Dave tells me Rails Recipes is out
of beta
and on the way to the printers.

It’s been a short (but seemingly long) and intense ride, and I’m looking forward to a little rest and relaxation. I owe a huge thanks to everyone who contributed ideas, content, and bug reports.

For those of you who have been trying to decide whether to grab a copy, here’s the first part of the book’s introduction, which will hopefully give you a better sense of what I was trying to accomplish in the book:

What Makes a Good Recipe Book?

  If I were to buy a real recipe book---you know, a book about cooking
  food---I wouldn't be looking for a book that tells me how to dice vegetables
  or how to use a skillet. I can find that kind of information in an
  overview about cooking.

  A recipe book is about how to make food you might not be able to easily
  figure out how to make on your own. It's about skipping the trial and
  error and jumping straight to a solution that works. Sometimes it's
  even about making food you never imagined you could make.

  If you want to learn how to make great Indian food, you buy a recipe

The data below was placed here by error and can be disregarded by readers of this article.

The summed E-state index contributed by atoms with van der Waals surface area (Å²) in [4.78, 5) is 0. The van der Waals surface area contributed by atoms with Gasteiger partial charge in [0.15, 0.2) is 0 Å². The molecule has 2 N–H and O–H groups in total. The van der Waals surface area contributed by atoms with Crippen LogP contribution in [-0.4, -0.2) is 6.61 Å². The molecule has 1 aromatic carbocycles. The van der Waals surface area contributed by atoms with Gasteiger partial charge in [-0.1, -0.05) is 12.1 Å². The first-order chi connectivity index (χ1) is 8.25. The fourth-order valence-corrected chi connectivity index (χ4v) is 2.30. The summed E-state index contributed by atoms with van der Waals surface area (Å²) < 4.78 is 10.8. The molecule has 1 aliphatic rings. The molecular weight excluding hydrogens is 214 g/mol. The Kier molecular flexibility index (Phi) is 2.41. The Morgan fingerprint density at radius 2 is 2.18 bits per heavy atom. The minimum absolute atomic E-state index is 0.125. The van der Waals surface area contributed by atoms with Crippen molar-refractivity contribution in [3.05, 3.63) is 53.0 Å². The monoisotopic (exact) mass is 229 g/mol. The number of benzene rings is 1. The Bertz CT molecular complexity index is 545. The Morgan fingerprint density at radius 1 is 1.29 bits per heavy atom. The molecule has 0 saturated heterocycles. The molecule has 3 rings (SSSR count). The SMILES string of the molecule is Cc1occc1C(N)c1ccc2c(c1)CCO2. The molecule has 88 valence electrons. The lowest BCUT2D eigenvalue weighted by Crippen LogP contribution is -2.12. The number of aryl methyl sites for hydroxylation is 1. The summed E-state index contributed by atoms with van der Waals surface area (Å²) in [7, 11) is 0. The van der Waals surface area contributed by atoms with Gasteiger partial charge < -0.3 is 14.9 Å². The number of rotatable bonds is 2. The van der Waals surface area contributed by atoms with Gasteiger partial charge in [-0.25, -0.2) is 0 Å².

book by a great Indian chef and follow his or her directions. You're not
  just buying any old solution. You're buying a solution you can trust to
  be good. That's why famous chefs sell lots and lots of books. People
  want to make food that tastes good, and these chefs know how to make
  (and teach you how to make) food that tastes good.

  Good recipe books do teach you techniques. Sometimes they even teach
  you about new tools. But they teach these skills within the context and
  with the end goal of making something---not just to teach them.

  My goal for Rails Recipes is to teach you how to make great stuff with
  Rails and to do it right on your first try. These recipes and the tech-
  niques herein are extractions from my own work and from the "great
  chefs" of Rails: the Rails core developer team, the leading trainers and
  authors, and the earliest of early adopters.

  I also hope to show you not only how to do things but to explain why
  they work the way they do. After reading through the recipes, you
  should walk away with a new level of Rails understanding to go with a
  huge list of successfully implemented hot new application features.

  Not all of these recipes are long and involved. To spice things up, I've
  included a number of smaller offerings, which I've called snacks. Typically
  one or two pages long, these snacks will help satisfy those cravings
  we all get between meals.